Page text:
The crash mode alone makes this game worth seeing, and the inclusion of the well-done championship and multiplayer modes makes it a must-own for fans of arcade racing.
Let's get one thing out of the way right now: Burnout 2 is no driving sim. It has about as much in common with real-world driving as Tony Hawk's Pro Skater has in common with real-world skateboarding. Anyone looking for the next Gran Turismo should simply stand aside now. Anyone looking for the fastest-moving street racing game in the world, however, should step right up.
The other main mode in Burnout 2 is simply called crash. The original Burnout was lauded for its incredible crash physics--so much so that the Xbox version of the game even let you save your crashes to the system's hard drive. Yet while the crashes looked great in the original, they simply got in the way while you were racing and eventually grew tiresome. The crash mode in Burnout 2 adds a method to the madness by assigning dollar values to the damage you cause in each level. The object is to cause the most gruesome multiple-car pileup possible, and the game keeps a running tab for you to remind you of just how much damage you've caused by plowing full-speed into the side of a bus or a big rig. While the first couple of crash levels are pretty straightforward, the later areas become more of a puzzle, challenging you to crash into the proper car at the proper angle to cause the most damage possible. One level, for example, has you racing toward two lanes of stopped traffic while a collection of buses enters the freeway from a right-hand on-ramp. You need to hit the rear end of the traffic jam just right in order to send your car flying up and over the cars, hopefully landing on that on-ramp and wrecking as many expensive buses as possible. While crash mode isn't terribly complex, it showcases Burnout 2's crash physics amazingly well, letting you see each painfully realistic-looking collision in slow motion as numerous vehicles slam into each other, causing buses to roll and semi trucks to jackknife in the process. As you can probably imagine, the crash mode provides plenty of wicked thrills, and as a bonus, the GameCube version of the game features a ton of new crash levels to play through, which lends some more replay value to an already-packed game.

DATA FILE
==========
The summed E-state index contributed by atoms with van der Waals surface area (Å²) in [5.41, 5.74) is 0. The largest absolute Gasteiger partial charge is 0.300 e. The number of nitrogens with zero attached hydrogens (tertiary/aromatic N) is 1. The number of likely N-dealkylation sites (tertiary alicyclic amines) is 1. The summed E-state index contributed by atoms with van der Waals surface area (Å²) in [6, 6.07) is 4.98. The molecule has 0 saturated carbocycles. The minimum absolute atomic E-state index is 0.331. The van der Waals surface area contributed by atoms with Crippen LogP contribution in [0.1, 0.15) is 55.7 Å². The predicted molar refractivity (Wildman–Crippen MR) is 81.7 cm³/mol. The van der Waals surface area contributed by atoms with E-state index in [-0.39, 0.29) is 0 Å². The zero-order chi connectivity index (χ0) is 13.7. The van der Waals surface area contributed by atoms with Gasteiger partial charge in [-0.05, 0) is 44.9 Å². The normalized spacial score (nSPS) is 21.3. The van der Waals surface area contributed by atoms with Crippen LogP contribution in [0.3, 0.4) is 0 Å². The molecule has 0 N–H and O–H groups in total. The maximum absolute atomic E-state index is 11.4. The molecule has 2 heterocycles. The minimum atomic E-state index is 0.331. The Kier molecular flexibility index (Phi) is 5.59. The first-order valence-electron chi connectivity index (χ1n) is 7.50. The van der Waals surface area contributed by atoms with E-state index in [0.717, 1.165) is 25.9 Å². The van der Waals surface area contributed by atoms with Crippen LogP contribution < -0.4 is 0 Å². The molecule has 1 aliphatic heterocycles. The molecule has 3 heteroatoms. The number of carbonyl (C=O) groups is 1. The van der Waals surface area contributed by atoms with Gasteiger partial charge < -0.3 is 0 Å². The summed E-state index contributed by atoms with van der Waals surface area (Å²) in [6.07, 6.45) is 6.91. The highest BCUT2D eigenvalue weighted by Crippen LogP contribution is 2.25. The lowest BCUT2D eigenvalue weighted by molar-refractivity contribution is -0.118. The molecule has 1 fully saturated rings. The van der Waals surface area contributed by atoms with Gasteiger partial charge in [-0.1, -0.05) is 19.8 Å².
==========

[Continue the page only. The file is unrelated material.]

Burnout 2 has very tight control, which is an absolute necessity, given the high-speed nature of the game. It sticks to a few simple mechanics--gas, brake, turbo, shifting (if you decide to go with a manual transmission), and, sure enough, your horn. The courses are filled with law-abiding traffic, and the only way to fill up your boost meter is to drive recklessly. Near misses with other cars, driving on the wrong side of the road, powersliding, and catching air are all things that will fill up your boost bar. Once it's full, you can hit the boosters, which causes a The Fast and the Furious-style nitrous effect to kick in, causing the road to seem like it's stretching out in the process. If you continue to drive in a dangerous manner without actually crashing, you might even score a second boost bar immediately after your first drains. Indeed, if you're sharp enough on the road, it's conceivable that you could simply boost your way through the entire race. But once you really get moving, staying safe becomes much more difficult.
While graphics are usually judged on their own terms, the graphics in Burnout 2 are so well done that they actually make the gameplay better. The game moves incredibly quickly and maintains a firm, smooth frame rate throughout. You need to keep your eyes on the road when you're really cooking, because the traffic comes up suddenly, and you have to react just as quickly. Simply put, the sense of speed delivered by Burnout 2 is nearly unmatched. But the rest of the graphical presentation holds up its end of the bargain as well. The game's car models look very good. The textures used throughout the game are simply great, and the various lighting effects create the illusion of the sun reflecting off your car and the pavement quite nicely. The GameCube version of the game also has progressive scan support, a definite plus for owners of higher-end televisions.
In the end, Burnout 2 isn't terribly different from the original Burnout--it just makes significantly better use of all the elements that the game does well, from its blistering sense of speed to its hilariously destructive crashes. The crash mode alone makes this game worth seeing, and the inclusion of the well-done championship and multiplayer modes makes it a must-own for fans of arcade racing.